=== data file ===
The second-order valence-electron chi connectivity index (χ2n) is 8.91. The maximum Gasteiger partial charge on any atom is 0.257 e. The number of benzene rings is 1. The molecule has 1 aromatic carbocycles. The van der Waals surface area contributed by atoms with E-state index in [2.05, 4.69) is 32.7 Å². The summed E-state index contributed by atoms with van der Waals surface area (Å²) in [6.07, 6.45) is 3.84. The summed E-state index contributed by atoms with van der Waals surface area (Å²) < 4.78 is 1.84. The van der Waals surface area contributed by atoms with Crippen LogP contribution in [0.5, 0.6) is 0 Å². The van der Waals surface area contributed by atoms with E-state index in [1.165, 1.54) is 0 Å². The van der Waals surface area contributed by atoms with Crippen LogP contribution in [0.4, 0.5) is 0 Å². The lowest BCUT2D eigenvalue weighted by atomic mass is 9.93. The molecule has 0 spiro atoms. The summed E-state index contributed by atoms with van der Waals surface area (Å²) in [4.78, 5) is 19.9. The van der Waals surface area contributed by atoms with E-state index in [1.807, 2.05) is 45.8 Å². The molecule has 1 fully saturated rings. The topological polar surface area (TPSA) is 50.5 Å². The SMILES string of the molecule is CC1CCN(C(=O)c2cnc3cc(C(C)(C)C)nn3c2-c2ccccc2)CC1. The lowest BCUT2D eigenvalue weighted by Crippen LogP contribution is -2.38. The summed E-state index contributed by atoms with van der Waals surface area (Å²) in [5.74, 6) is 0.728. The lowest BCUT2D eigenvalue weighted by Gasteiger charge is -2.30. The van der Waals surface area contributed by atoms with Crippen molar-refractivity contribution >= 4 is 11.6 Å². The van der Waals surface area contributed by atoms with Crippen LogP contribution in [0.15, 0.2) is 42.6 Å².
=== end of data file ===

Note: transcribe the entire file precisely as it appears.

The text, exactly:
The second-order valence-electron chi connectivity index (χ2n) is 8.91. The maximum Gasteiger partial charge on any atom is 0.257 e. The number of benzene rings is 1. The molecule has 1 aromatic carbocycles. The van der Waals surface area contributed by atoms with E-state index in [2.05, 4.69) is 32.7 Å². The summed E-state index contributed by atoms with van der Waals surface area (Å²) in [6.07, 6.45) is 3.84. The summed E-state index contributed by atoms with van der Waals surface area (Å²) < 4.78 is 1.84. The van der Waals surface area contributed by atoms with Crippen LogP contribution in [0.5, 0.6) is 0 Å². The van der Waals surface area contributed by atoms with E-state index in [1.165, 1.54) is 0 Å². The van der Waals surface area contributed by atoms with Crippen LogP contribution in [0.4, 0.5) is 0 Å². The lowest BCUT2D eigenvalue weighted by atomic mass is 9.93. The molecule has 0 spiro atoms. The summed E-state index contributed by atoms with van der Waals surface area (Å²) in [4.78, 5) is 19.9. The van der Waals surface area contributed by atoms with E-state index in [1.807, 2.05) is 45.8 Å². The molecule has 1 fully saturated rings. The topological polar surface area (TPSA) is 50.5 Å². The SMILES string of the molecule is CC1CCN(C(=O)c2cnc3cc(C(C)(C)C)nn3c2-c2ccccc2)CC1. The lowest BCUT2D eigenvalue weighted by Crippen LogP contribution is -2.38. The summed E-state index contributed by atoms with van der Waals surface area (Å²) in [5.74, 6) is 0.728. The lowest BCUT2D eigenvalue weighted by Gasteiger charge is -2.30. The van der Waals surface area contributed by atoms with Crippen molar-refractivity contribution >= 4 is 11.6 Å². The van der Waals surface area contributed by atoms with Crippen LogP contribution in [0.15, 0.2) is 42.6 Å².